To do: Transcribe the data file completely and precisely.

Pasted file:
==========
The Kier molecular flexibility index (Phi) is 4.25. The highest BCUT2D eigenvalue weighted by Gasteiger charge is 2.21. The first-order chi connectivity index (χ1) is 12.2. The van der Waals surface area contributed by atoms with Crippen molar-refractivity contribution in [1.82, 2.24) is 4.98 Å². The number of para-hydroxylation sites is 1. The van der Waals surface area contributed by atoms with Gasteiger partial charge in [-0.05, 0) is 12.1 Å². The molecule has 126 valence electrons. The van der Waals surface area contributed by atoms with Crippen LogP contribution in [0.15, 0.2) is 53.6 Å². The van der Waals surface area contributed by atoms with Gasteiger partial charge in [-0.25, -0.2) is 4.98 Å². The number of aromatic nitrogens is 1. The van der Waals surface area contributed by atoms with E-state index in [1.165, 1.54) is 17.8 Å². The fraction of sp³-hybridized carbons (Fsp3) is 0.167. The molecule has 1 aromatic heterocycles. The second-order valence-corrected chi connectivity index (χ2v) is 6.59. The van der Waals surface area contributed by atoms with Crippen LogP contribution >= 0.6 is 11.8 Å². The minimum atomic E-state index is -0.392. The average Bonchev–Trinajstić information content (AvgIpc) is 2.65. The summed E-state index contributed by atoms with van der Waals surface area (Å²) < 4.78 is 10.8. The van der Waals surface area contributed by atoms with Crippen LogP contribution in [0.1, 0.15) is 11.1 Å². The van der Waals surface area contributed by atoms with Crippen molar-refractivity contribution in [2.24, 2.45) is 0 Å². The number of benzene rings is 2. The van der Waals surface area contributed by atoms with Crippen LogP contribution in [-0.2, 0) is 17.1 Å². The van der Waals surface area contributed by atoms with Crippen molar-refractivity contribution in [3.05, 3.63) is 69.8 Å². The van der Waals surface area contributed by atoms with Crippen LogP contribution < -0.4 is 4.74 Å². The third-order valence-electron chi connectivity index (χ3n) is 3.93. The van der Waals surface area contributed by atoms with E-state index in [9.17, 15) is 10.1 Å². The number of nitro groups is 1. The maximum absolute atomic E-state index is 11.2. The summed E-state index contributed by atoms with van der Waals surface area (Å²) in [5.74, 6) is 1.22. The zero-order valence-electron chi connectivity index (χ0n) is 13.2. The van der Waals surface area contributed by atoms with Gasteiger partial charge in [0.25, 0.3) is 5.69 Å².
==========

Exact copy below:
The Kier molecular flexibility index (Phi) is 4.25. The highest BCUT2D eigenvalue weighted by Gasteiger charge is 2.21. The first-order chi connectivity index (χ1) is 12.2. The van der Waals surface area contributed by atoms with Crippen molar-refractivity contribution in [1.82, 2.24) is 4.98 Å². The number of para-hydroxylation sites is 1. The van der Waals surface area contributed by atoms with Gasteiger partial charge in [-0.05, 0) is 12.1 Å². The molecule has 126 valence electrons. The van der Waals surface area contributed by atoms with Crippen LogP contribution in [0.15, 0.2) is 53.6 Å². The van der Waals surface area contributed by atoms with Gasteiger partial charge in [-0.25, -0.2) is 4.98 Å². The number of aromatic nitrogens is 1. The van der Waals surface area contributed by atoms with E-state index in [1.165, 1.54) is 17.8 Å². The fraction of sp³-hybridized carbons (Fsp3) is 0.167. The molecule has 1 aromatic heterocycles. The second-order valence-corrected chi connectivity index (χ2v) is 6.59. The van der Waals surface area contributed by atoms with Crippen LogP contribution >= 0.6 is 11.8 Å². The minimum atomic E-state index is -0.392. The average Bonchev–Trinajstić information content (AvgIpc) is 2.65. The summed E-state index contributed by atoms with van der Waals surface area (Å²) < 4.78 is 10.8. The van der Waals surface area contributed by atoms with Crippen LogP contribution in [0.1, 0.15) is 11.1 Å². The van der Waals surface area contributed by atoms with Crippen molar-refractivity contribution in [2.24, 2.45) is 0 Å². The number of benzene rings is 2. The van der Waals surface area contributed by atoms with Crippen LogP contribution in [-0.2, 0) is 17.1 Å². The van der Waals surface area contributed by atoms with Crippen molar-refractivity contribution in [3.05, 3.63) is 69.8 Å². The van der Waals surface area contributed by atoms with Crippen LogP contribution < -0.4 is 4.74 Å². The third-order valence-electron chi connectivity index (χ3n) is 3.93. The van der Waals surface area contributed by atoms with E-state index in [9.17, 15) is 10.1 Å². The number of nitro groups is 1. The maximum absolute atomic E-state index is 11.2. The summed E-state index contributed by atoms with van der Waals surface area (Å²) in [5.74, 6) is 1.22. The zero-order valence-electron chi connectivity index (χ0n) is 13.2. The van der Waals surface area contributed by atoms with Gasteiger partial charge in [0.25, 0.3) is 5.69 Å².